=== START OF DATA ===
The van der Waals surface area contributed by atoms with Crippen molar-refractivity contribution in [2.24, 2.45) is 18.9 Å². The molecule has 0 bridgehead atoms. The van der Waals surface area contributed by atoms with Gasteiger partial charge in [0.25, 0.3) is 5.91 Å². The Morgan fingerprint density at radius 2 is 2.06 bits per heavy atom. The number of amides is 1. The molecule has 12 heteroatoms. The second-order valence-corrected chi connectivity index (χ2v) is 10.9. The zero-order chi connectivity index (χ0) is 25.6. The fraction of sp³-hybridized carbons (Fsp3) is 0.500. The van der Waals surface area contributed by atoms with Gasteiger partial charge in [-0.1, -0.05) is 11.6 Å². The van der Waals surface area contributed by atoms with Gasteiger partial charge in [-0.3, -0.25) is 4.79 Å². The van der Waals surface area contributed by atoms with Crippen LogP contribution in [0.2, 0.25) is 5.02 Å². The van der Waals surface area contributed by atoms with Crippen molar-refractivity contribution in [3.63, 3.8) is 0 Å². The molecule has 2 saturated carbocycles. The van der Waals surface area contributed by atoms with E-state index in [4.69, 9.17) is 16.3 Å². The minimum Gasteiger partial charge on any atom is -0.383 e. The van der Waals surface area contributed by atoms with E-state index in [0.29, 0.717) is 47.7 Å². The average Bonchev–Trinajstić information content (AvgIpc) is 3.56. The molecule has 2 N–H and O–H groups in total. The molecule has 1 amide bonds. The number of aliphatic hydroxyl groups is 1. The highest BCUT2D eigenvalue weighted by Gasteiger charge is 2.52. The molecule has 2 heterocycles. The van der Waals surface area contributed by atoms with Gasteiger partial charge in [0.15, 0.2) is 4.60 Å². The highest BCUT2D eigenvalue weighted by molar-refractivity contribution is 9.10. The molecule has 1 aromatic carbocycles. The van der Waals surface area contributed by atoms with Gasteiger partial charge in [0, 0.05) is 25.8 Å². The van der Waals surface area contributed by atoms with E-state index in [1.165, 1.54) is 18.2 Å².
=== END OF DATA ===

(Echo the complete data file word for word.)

The van der Waals surface area contributed by atoms with Crippen molar-refractivity contribution in [2.24, 2.45) is 18.9 Å². The molecule has 0 bridgehead atoms. The van der Waals surface area contributed by atoms with Gasteiger partial charge in [0.25, 0.3) is 5.91 Å². The Morgan fingerprint density at radius 2 is 2.06 bits per heavy atom. The number of amides is 1. The molecule has 12 heteroatoms. The second-order valence-corrected chi connectivity index (χ2v) is 10.9. The zero-order chi connectivity index (χ0) is 25.6. The fraction of sp³-hybridized carbons (Fsp3) is 0.500. The van der Waals surface area contributed by atoms with Gasteiger partial charge in [-0.1, -0.05) is 11.6 Å². The van der Waals surface area contributed by atoms with Gasteiger partial charge in [-0.3, -0.25) is 4.79 Å². The van der Waals surface area contributed by atoms with Crippen LogP contribution in [0.2, 0.25) is 5.02 Å². The van der Waals surface area contributed by atoms with Crippen molar-refractivity contribution in [3.63, 3.8) is 0 Å². The molecule has 2 saturated carbocycles. The van der Waals surface area contributed by atoms with E-state index in [4.69, 9.17) is 16.3 Å². The minimum Gasteiger partial charge on any atom is -0.383 e. The van der Waals surface area contributed by atoms with E-state index in [0.29, 0.717) is 47.7 Å². The average Bonchev–Trinajstić information content (AvgIpc) is 3.56. The molecule has 2 N–H and O–H groups in total. The molecule has 1 amide bonds. The number of aliphatic hydroxyl groups is 1. The highest BCUT2D eigenvalue weighted by Gasteiger charge is 2.52. The molecule has 2 heterocycles. The van der Waals surface area contributed by atoms with Gasteiger partial charge in [0.15, 0.2) is 4.60 Å². The highest BCUT2D eigenvalue weighted by molar-refractivity contribution is 9.10. The molecule has 1 aromatic carbocycles. The van der Waals surface area contributed by atoms with Gasteiger partial charge in [0, 0.05) is 25.8 Å². The van der Waals surface area contributed by atoms with E-state index in [1.165, 1.54) is 18.2 Å².